confusion

Tired of Yourself

Tired of Yourself

"A lot of the poetic discipline boils down to getting tired of yourself, and I really believe that. When you get tired of yourself, then you change." 

~ David Whyte

Respites in the Demands of Sensation

Respites in the Demands of Sensation

I swoon and recoil at the tresses blowing
in an arbor without glow
or flame. These are reprieves. Respites
in the demands of sensation
and flow. Know this: you can you can
you can you can you can.

~ Margot Schilpp

Accommodating the Full Range of Mysteries

Vinegar Battery, Caleb Charland, 2011

“Events happen to reveal the truth of what our life is about, a truth we try so hard to evade, cancel, or reverse. Yet, is also a given that we will never understand why certain things happen. In fact, the comfort we derive from explanations makes us wonder about the authenticity of our explanations.

Perhaps the need to know is part of the ego’s demand that it be in control. That way of living does not accommodate the full range of mysteries we meet up with in life.

A psychology or religion that explains everything cuts us off from a sense of wonder about the world and from growth in humility about ourselves.

Saint John of the Cross, a Spanish mystic, happily declared his spiritual predicament in this way: ‘I entered I knew not where, and there I stood not knowing: nothing left to know.’ ...meaningful growth comes at the price of pain. Why? That is a mystery, and the fact that there is no satisfying answer is related to the first noble truth of the pervasive unsatisfactoriness of human life. It can only be greeted with a yes, not deconstructed with a reply.”  

~ David Richo, from The Five Things We Cannot Change: And the Happiness We Find by Embracing Them

Where You Are

By David Ploskonka (used with permission)

"Lost"
by David Wagoner, from Traveling Light: Collected and New Poems

Stand still. The trees ahead and bushes beside you
Are not lost. Wherever you are is called Here,
And you must treat it as a powerful stranger,
Must ask permission to know it and be known.
The forest breathes. Listen. It answers,
I have made this place around you.
If you leave it, you may come back again, saying Here.
No two trees are the same to Raven.
No two branches are the same to Wren.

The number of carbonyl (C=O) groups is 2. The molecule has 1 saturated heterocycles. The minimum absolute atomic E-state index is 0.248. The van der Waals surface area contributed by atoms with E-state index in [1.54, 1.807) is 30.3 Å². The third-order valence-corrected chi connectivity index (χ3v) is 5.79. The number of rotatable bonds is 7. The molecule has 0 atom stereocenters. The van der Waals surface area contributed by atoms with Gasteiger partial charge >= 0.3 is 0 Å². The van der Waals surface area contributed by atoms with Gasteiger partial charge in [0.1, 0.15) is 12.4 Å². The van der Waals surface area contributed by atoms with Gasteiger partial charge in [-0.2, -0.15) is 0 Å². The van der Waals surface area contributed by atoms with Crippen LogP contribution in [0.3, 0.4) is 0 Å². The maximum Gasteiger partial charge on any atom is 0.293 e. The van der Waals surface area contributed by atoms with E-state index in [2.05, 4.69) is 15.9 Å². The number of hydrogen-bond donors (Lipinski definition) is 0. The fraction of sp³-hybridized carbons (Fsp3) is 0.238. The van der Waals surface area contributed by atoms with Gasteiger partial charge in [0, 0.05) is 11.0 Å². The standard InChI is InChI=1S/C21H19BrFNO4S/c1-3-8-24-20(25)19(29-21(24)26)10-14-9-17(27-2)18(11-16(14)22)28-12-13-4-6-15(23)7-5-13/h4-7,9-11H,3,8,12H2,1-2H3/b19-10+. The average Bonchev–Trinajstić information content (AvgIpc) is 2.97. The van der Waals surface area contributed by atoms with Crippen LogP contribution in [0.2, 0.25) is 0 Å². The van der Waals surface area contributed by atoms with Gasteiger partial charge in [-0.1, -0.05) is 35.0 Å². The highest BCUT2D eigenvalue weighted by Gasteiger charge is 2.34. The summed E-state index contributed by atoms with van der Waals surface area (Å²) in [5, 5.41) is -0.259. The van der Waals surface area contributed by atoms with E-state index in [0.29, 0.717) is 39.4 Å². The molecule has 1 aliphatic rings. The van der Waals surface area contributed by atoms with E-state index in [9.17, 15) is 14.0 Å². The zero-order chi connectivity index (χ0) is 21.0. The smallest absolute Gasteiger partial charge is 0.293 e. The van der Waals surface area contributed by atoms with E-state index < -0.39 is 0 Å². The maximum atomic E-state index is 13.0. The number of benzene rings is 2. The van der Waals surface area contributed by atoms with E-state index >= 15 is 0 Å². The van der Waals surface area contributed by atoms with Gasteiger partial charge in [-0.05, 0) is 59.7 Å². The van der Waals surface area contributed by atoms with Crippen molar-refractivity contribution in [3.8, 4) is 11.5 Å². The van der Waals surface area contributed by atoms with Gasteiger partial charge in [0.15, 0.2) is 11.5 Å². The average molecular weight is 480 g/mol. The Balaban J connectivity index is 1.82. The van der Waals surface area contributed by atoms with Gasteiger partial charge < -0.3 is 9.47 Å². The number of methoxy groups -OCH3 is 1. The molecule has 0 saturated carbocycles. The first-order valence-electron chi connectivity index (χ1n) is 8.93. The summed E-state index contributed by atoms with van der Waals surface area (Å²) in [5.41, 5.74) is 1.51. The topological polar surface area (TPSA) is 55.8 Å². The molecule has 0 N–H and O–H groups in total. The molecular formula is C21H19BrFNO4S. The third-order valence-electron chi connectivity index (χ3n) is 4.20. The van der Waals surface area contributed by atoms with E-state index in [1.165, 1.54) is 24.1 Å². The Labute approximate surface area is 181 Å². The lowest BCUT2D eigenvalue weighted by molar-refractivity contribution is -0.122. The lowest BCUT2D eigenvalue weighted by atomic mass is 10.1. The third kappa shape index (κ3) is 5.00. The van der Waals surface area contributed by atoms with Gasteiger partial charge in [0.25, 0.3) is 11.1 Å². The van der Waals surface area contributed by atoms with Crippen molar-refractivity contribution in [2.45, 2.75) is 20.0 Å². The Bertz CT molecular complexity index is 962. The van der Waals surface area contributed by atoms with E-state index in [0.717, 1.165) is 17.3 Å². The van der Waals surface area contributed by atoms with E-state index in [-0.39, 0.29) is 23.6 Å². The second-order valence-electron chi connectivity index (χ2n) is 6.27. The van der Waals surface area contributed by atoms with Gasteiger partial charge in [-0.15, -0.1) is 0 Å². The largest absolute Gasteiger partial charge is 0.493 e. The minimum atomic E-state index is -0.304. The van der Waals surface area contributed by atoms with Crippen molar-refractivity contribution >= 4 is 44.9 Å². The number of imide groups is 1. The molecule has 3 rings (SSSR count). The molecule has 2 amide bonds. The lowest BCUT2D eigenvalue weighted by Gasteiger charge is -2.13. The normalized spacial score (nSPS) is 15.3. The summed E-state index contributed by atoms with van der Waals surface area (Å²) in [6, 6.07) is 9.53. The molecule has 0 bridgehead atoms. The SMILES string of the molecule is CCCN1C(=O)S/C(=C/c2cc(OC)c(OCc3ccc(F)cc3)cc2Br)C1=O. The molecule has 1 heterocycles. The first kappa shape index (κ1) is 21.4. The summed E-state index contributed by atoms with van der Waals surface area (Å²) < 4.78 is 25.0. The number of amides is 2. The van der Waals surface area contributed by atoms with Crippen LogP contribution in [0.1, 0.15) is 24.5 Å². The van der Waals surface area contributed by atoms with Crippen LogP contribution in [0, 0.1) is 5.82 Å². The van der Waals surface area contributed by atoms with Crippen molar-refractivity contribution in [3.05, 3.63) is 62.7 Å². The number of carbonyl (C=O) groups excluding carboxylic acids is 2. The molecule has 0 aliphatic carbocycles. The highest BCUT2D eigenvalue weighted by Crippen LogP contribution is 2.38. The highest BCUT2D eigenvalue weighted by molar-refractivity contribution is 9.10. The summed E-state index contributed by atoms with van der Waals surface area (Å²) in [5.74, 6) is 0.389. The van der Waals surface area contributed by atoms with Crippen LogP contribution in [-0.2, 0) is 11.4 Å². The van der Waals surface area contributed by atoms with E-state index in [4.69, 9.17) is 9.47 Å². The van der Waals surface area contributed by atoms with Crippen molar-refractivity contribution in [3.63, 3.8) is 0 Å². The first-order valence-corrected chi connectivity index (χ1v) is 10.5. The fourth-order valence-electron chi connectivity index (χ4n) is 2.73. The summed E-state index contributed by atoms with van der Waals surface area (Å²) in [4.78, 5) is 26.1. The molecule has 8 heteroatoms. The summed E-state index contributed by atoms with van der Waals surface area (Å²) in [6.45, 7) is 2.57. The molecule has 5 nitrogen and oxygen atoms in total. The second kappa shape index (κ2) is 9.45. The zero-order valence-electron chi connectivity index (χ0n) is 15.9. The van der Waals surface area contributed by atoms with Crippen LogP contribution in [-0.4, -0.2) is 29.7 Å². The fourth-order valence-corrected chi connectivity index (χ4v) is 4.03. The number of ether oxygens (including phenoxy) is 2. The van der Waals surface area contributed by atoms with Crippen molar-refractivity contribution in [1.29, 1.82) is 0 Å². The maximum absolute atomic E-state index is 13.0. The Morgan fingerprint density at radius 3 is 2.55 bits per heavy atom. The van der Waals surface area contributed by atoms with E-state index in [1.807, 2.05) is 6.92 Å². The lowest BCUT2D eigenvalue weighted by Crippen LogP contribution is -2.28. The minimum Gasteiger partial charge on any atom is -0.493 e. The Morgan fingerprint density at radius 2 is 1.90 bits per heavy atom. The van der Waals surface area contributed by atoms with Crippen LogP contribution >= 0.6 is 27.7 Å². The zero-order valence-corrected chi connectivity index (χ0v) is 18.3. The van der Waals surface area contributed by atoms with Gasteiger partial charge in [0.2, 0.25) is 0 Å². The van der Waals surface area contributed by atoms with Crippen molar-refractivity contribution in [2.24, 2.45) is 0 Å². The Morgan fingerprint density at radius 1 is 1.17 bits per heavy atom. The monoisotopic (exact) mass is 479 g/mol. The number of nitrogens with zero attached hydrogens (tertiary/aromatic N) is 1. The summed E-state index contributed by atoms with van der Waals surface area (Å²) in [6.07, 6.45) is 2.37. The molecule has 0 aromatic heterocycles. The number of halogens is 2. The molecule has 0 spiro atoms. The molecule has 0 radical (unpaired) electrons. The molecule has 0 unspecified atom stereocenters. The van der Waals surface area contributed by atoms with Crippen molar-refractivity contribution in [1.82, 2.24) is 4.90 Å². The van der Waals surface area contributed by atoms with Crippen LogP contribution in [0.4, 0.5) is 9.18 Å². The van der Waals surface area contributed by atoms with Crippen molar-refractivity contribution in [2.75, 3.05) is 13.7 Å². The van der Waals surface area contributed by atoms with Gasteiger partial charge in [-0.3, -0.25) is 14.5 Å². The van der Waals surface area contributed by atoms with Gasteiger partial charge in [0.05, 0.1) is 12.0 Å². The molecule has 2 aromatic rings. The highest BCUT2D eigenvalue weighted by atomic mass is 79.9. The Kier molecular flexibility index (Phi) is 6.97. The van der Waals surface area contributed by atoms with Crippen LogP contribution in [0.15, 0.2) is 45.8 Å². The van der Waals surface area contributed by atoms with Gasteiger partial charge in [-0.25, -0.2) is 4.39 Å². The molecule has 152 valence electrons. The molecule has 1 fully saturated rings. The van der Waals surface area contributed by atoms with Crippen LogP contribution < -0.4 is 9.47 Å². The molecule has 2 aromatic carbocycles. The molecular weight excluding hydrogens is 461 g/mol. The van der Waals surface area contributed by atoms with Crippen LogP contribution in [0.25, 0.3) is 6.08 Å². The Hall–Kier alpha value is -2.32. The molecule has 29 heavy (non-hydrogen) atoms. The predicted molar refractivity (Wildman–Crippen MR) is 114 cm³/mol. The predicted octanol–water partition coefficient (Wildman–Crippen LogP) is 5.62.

If what a tree or a bush does is lost on you,
You are surely lost. Stand still. The forest knows
Where you are. You must let it find you.

A Remote Faint Question

"A remote faint question, where I might be, drifted and vanished again in my mind. I found myself standing astonished, my emotions penetrated by something I could not understand.

I felt naked. I felt as perhaps a bird may feel in the clear air knowing the hawk wings above and will swoop.

I began to feel the need of fellowship. I wanted to question, wanted to speak, wanted to relate my experience. What is this spirit in man that urges him forever to depart from happiness, to toil and to place himself in danger?"

~ H.G. Wells

Narration adapted from the works of H.G. Wells. Excerpted from the following:

The Time Machine (1895)
The Island of Dr Moreau (1896)
The First Men in the Moon (1901)
In The Days of the Comet (1906)
The World Set Free (1914)

Periods of Incomprehension

Excerpt from "How Learning a Foreign Language Reignited My Imagination," by Ta-Nehisi Coates, The Atlantic Monthly, May 22, 2013:

"I started studying French in the summer of 2011, in the throes of a mid-30s crisis. I wanted to be young again. Once, imagination was crucial to me. The books filled with trains, the toy tracks and trestles—they were among my few escapes from a world bounded by my parents’ will. In those days, I could look at a map of some foreign place and tell you a story about how the people there looked, how they lived, what they ate for dinner, and the exotic beauty of the neighborhood girls.

When you have your own money, your own wheels, and the full ownership of your legs, your need for such imagination, or maybe your opportunity to exercise it, is reduced.

And then I came to a foreign language, where so much can’t be immediately known, and to a small town where English feels like the fourth language.

The signs were a mystery to me. The words I overheard were only the music of the human voice. A kind of silence came over me.

...There is a symmetry in language ads that promise fluency in three weeks and weight-loss ads that promise a new body in roughly the same mere days. But the older I get, the more I treasure the sprawling periods of incomprehension, the not knowing, the lands beyond Google, the places in which you must be immersed to comprehend."

Saying Thank You

Matt, Lake Erie, Ripley, New York, August 7, 2011

Thanks
by W.S. Merwin, from Migration: New & Selected Poems

Listen
with the night falling we are saying thank you
we are stopping on the bridges to bow from the railings
we are running out of the glass rooms
with our mouths full of food to look at the sky
and say thank you
we are standing by the water thanking it
smiling by the windows looking out
in our directions

back from a series of hospitals back from a mugging
after funerals we are saying thank you
after the news of the dead
whether or not we knew them we are saying thank you

over telephones we are saying thank you
in doorways and in the backs of cars and in elevators
remembering wars and the police at the door
and the beatings on stairs we are saying thank you
in the banks we are saying thank you
in the faces of the officials and the rich
and of all who will never change
we go on saying thank you thank you

with the animals dying around us
our lost feelings we are saying thank you
with the forests falling faster than the minutes
of our lives we are saying thank you
with the words going out like cells of a brain
with the cities growing over us
we are saying thank you faster and faster
with nobody listening we are saying thank you
we are saying thank you and waving
dark though it is

Your Body Already Seems to Know

Hurricane Mountain, August 2011

No Path